The first leadership skill in this category isn’t really a skill-it’s a quality. CIOs must show personal character. This means doing and saying what’s right, not just what is expedient or what others want to hear-even if it’s at substantial personal risk. Without the credibility that comes from demonstrating character, you can’t build a great IT team. In 2010, as today, CIOs will need committed staffers and partners to be successful. This will require mastery both of “hard” management skills (such as establishing clear performance expectations and dealing firmly with poor performers) and “soft” skills (such as mentoring and celebrating team successes). CIOs must foster passion among their staffs and suppliers and build a sense of enthusiasm for the work at hand. In the next few years, the importance of influence and persuasion skills for CIOs will only grow. Leading other executives to a full understanding of the game-changing nature of IT will require a planned approach to influencing. Involve other execs in IT decisions to get their buy-in, and customize your approach for each person. There are limits to your personal influence; only by persuading others to support your course can you move the organization in the right direction in its use of technology.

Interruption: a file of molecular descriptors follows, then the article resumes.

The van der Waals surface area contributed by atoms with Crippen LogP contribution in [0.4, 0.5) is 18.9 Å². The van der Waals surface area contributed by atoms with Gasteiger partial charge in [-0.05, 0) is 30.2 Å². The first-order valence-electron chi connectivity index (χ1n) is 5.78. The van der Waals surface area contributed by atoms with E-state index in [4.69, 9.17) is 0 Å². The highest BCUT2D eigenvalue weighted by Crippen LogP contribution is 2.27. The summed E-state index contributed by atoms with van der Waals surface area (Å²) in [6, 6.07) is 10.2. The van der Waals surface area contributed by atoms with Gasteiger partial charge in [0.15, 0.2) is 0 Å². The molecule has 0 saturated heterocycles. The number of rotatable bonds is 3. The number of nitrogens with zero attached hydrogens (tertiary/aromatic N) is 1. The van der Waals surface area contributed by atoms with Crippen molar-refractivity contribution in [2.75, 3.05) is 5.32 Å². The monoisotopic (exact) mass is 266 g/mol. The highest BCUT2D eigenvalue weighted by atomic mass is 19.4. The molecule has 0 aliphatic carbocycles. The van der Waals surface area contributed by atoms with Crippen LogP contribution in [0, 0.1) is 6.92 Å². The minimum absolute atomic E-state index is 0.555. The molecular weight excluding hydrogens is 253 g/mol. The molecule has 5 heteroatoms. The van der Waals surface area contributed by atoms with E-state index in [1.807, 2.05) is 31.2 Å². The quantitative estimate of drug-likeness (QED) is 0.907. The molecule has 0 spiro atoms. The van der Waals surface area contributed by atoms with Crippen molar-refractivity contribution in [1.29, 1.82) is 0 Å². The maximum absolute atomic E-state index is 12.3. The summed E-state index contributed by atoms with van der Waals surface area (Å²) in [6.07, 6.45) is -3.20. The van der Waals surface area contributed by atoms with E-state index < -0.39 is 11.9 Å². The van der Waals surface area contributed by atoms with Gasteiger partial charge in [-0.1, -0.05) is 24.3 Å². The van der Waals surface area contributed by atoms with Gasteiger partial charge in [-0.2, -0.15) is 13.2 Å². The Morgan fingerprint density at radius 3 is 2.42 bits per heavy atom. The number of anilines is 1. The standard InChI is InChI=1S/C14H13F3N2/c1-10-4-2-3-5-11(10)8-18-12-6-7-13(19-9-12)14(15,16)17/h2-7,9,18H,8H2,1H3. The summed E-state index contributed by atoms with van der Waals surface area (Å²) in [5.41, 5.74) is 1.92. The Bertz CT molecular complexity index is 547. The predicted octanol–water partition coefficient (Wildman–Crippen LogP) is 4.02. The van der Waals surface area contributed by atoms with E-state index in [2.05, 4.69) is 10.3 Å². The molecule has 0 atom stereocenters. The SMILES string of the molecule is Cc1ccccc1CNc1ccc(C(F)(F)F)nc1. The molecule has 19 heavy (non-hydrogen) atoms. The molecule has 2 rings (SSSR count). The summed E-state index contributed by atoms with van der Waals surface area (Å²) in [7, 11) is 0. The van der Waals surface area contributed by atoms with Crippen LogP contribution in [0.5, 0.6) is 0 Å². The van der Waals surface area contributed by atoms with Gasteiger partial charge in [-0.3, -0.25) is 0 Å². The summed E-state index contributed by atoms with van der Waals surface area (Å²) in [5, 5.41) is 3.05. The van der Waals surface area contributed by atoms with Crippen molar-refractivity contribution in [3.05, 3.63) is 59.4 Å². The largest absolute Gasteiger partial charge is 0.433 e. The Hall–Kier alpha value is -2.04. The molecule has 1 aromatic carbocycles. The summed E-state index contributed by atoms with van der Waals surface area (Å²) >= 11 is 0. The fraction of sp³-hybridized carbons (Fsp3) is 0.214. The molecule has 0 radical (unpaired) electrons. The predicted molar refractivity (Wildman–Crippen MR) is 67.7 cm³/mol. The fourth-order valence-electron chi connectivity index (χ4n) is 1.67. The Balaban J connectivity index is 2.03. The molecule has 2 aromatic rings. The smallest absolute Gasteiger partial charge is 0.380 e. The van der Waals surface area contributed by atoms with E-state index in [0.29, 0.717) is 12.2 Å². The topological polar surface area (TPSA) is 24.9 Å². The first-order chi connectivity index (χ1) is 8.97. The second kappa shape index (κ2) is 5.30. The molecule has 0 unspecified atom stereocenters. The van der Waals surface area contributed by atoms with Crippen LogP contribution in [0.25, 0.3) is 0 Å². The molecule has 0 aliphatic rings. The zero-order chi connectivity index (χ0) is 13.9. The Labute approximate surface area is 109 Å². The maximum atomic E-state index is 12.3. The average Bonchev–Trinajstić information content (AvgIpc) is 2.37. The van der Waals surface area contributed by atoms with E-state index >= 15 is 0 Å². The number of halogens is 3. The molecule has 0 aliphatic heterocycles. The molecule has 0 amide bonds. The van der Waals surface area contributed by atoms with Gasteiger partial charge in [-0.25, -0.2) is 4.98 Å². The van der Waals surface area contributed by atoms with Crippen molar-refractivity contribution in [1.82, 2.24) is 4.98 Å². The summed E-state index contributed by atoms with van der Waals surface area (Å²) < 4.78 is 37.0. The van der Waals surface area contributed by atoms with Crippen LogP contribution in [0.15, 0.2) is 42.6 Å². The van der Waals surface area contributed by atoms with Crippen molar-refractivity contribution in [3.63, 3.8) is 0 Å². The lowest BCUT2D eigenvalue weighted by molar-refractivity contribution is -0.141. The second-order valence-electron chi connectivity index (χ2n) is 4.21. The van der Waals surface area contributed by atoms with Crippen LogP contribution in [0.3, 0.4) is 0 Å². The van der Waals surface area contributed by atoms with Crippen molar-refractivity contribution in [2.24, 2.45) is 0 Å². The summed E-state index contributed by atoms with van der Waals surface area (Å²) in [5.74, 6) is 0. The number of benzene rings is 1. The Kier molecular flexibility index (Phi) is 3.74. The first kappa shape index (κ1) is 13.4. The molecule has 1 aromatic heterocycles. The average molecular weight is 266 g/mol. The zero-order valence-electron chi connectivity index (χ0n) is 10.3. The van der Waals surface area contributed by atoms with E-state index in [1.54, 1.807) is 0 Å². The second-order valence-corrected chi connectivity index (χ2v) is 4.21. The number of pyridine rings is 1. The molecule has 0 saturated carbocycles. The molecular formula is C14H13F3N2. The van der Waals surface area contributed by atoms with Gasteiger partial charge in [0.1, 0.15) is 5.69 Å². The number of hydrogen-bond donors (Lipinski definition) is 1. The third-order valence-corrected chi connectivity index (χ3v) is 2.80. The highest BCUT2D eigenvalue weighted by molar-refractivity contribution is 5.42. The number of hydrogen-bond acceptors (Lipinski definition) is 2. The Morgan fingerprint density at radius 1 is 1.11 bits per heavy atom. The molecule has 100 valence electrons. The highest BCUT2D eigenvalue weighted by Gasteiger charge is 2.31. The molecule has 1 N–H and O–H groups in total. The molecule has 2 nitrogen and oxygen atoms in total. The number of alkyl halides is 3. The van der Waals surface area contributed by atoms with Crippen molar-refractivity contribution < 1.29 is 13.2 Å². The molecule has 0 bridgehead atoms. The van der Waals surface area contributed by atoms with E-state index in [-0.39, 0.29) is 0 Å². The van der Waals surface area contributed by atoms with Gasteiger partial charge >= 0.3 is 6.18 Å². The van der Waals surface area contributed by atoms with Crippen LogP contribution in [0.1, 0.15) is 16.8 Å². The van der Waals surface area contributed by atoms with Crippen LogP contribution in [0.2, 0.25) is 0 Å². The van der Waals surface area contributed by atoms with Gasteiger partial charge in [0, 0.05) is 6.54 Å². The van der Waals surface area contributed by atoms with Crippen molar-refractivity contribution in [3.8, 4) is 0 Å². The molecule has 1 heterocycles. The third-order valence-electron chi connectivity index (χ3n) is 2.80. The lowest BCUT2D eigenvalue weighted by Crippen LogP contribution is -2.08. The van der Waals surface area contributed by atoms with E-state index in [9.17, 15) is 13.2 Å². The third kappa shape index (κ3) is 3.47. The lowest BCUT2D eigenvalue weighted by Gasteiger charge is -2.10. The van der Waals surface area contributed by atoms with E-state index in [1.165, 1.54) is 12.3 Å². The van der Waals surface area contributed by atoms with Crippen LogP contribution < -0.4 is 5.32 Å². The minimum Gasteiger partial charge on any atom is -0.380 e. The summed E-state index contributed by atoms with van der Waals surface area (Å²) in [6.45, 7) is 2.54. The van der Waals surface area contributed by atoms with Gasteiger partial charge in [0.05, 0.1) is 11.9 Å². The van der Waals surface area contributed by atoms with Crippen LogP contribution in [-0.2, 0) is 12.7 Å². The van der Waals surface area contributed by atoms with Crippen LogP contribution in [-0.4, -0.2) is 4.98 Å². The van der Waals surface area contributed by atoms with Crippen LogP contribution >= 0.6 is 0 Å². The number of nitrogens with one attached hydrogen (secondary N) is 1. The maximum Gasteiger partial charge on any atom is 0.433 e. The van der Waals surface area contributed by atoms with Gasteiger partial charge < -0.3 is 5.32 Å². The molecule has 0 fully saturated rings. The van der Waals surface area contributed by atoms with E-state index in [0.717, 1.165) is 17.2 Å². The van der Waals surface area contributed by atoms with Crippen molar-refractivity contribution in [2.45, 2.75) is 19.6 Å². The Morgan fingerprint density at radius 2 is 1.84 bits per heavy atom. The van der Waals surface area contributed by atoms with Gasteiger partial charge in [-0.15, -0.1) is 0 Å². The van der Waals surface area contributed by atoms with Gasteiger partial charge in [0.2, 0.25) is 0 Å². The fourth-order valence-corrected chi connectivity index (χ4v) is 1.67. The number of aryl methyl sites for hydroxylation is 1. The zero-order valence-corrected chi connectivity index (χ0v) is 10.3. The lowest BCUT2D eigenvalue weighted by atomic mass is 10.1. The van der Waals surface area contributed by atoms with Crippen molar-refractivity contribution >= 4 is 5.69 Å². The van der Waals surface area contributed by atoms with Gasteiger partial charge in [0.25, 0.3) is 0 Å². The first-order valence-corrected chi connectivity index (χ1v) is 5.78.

Once you’ve gained an understanding of where IT needs to go and have built your IT team, you’re ready to make waves. CIOs in 2010 will need to be high-profile in their organizations. They must set a course for others to follow toward strategically important goals. They must act with bold decisiveness-when there’s a difficult decision to be made, don’t hesitate. You know you’ve become an impact player when you can accomplish tasks without having to always lean on your formal authority. The credibility you’ve built gives weight to your opinions. A lot of lip service is paid today to the notion that CIOs should act as business partners. By the end of this decade, however, it will become vitally important that IT leaders fully engage with their colleagues in the business-not simply to get their buy-in on IT projects, but to provide input that business leaders actively seek out. CIOs will need to articulate unstated business needs and guide the organization to better processes and solutions, tactfully challenging their colleagues’ positions, when necessary.